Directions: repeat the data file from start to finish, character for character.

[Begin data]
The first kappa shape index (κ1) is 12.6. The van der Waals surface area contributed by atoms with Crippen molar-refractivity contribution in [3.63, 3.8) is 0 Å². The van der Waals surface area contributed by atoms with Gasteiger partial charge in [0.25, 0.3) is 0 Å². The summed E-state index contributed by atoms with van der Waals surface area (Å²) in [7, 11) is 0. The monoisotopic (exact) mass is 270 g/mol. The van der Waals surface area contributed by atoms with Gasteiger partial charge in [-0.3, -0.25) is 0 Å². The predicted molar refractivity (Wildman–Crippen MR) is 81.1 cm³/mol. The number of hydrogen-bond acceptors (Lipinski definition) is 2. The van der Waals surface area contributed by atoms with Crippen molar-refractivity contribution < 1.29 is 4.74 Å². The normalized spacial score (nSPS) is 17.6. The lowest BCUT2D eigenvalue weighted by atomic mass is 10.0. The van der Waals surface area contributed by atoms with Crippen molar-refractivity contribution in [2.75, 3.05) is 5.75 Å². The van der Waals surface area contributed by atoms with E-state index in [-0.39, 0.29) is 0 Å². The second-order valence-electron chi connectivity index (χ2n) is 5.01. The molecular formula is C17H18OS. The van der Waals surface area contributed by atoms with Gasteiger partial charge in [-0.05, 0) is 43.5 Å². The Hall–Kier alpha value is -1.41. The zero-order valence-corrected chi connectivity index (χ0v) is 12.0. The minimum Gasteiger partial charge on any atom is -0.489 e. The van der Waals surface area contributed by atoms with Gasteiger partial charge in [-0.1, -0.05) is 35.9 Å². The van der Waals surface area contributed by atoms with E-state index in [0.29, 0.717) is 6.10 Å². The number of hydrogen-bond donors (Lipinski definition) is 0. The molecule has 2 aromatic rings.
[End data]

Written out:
The first kappa shape index (κ1) is 12.6. The van der Waals surface area contributed by atoms with Crippen molar-refractivity contribution in [3.63, 3.8) is 0 Å². The van der Waals surface area contributed by atoms with Gasteiger partial charge in [0.25, 0.3) is 0 Å². The summed E-state index contributed by atoms with van der Waals surface area (Å²) in [7, 11) is 0. The monoisotopic (exact) mass is 270 g/mol. The van der Waals surface area contributed by atoms with Gasteiger partial charge in [-0.3, -0.25) is 0 Å². The predicted molar refractivity (Wildman–Crippen MR) is 81.1 cm³/mol. The number of hydrogen-bond acceptors (Lipinski definition) is 2. The van der Waals surface area contributed by atoms with Crippen molar-refractivity contribution < 1.29 is 4.74 Å². The normalized spacial score (nSPS) is 17.6. The lowest BCUT2D eigenvalue weighted by atomic mass is 10.0. The van der Waals surface area contributed by atoms with Crippen molar-refractivity contribution in [2.75, 3.05) is 5.75 Å². The van der Waals surface area contributed by atoms with E-state index in [-0.39, 0.29) is 0 Å². The second-order valence-electron chi connectivity index (χ2n) is 5.01. The molecular formula is C17H18OS. The van der Waals surface area contributed by atoms with Gasteiger partial charge in [-0.05, 0) is 43.5 Å². The Hall–Kier alpha value is -1.41. The zero-order valence-corrected chi connectivity index (χ0v) is 12.0. The minimum Gasteiger partial charge on any atom is -0.489 e. The van der Waals surface area contributed by atoms with Gasteiger partial charge in [-0.1, -0.05) is 35.9 Å². The van der Waals surface area contributed by atoms with E-state index in [0.29, 0.717) is 6.10 Å². The number of hydrogen-bond donors (Lipinski definition) is 0. The molecule has 2 aromatic rings.